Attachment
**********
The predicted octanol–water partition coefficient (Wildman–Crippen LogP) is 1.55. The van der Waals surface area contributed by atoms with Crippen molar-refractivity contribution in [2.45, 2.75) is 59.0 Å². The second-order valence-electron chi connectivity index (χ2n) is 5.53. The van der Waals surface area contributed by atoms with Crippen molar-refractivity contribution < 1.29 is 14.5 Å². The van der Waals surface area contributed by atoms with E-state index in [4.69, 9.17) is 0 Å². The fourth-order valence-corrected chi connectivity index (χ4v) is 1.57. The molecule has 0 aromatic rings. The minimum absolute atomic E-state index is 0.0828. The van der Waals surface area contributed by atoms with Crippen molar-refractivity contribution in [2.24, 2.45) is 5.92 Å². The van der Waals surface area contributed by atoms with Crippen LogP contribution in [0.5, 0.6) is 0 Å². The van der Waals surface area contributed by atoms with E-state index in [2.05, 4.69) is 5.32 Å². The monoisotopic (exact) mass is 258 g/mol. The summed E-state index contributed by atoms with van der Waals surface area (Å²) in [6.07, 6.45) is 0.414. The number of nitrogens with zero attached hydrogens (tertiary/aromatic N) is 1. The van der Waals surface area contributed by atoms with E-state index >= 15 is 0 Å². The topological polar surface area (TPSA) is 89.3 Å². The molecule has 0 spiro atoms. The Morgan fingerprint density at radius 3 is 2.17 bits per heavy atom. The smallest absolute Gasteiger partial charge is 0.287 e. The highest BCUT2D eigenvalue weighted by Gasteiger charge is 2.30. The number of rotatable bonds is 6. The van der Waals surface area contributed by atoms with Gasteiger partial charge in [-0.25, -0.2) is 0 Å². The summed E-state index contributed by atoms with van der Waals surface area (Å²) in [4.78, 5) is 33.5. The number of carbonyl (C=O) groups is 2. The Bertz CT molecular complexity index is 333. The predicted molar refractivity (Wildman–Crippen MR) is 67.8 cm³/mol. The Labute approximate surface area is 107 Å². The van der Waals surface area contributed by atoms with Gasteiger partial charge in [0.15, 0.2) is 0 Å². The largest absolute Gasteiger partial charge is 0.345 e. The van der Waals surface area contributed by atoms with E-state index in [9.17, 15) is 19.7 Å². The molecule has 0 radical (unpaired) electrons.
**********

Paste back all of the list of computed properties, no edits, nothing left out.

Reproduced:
The predicted octanol–water partition coefficient (Wildman–Crippen LogP) is 1.55. The van der Waals surface area contributed by atoms with Crippen molar-refractivity contribution in [2.45, 2.75) is 59.0 Å². The second-order valence-electron chi connectivity index (χ2n) is 5.53. The van der Waals surface area contributed by atoms with Crippen molar-refractivity contribution < 1.29 is 14.5 Å². The van der Waals surface area contributed by atoms with E-state index in [4.69, 9.17) is 0 Å². The fourth-order valence-corrected chi connectivity index (χ4v) is 1.57. The molecule has 0 aromatic rings. The minimum absolute atomic E-state index is 0.0828. The van der Waals surface area contributed by atoms with Crippen molar-refractivity contribution in [2.24, 2.45) is 5.92 Å². The van der Waals surface area contributed by atoms with Crippen LogP contribution in [0.5, 0.6) is 0 Å². The van der Waals surface area contributed by atoms with E-state index in [2.05, 4.69) is 5.32 Å². The monoisotopic (exact) mass is 258 g/mol. The summed E-state index contributed by atoms with van der Waals surface area (Å²) in [6.07, 6.45) is 0.414. The number of nitrogens with zero attached hydrogens (tertiary/aromatic N) is 1. The van der Waals surface area contributed by atoms with E-state index >= 15 is 0 Å². The topological polar surface area (TPSA) is 89.3 Å². The molecule has 0 spiro atoms. The Morgan fingerprint density at radius 3 is 2.17 bits per heavy atom. The smallest absolute Gasteiger partial charge is 0.287 e. The highest BCUT2D eigenvalue weighted by Gasteiger charge is 2.30. The number of rotatable bonds is 6. The van der Waals surface area contributed by atoms with Gasteiger partial charge in [-0.25, -0.2) is 0 Å². The summed E-state index contributed by atoms with van der Waals surface area (Å²) in [4.78, 5) is 33.5. The number of carbonyl (C=O) groups is 2. The Bertz CT molecular complexity index is 333. The predicted molar refractivity (Wildman–Crippen MR) is 67.8 cm³/mol. The Labute approximate surface area is 107 Å². The van der Waals surface area contributed by atoms with Gasteiger partial charge in [0.15, 0.2) is 0 Å². The largest absolute Gasteiger partial charge is 0.345 e. The van der Waals surface area contributed by atoms with E-state index in [9.17, 15) is 19.7 Å². The molecule has 0 radical (unpaired) electrons.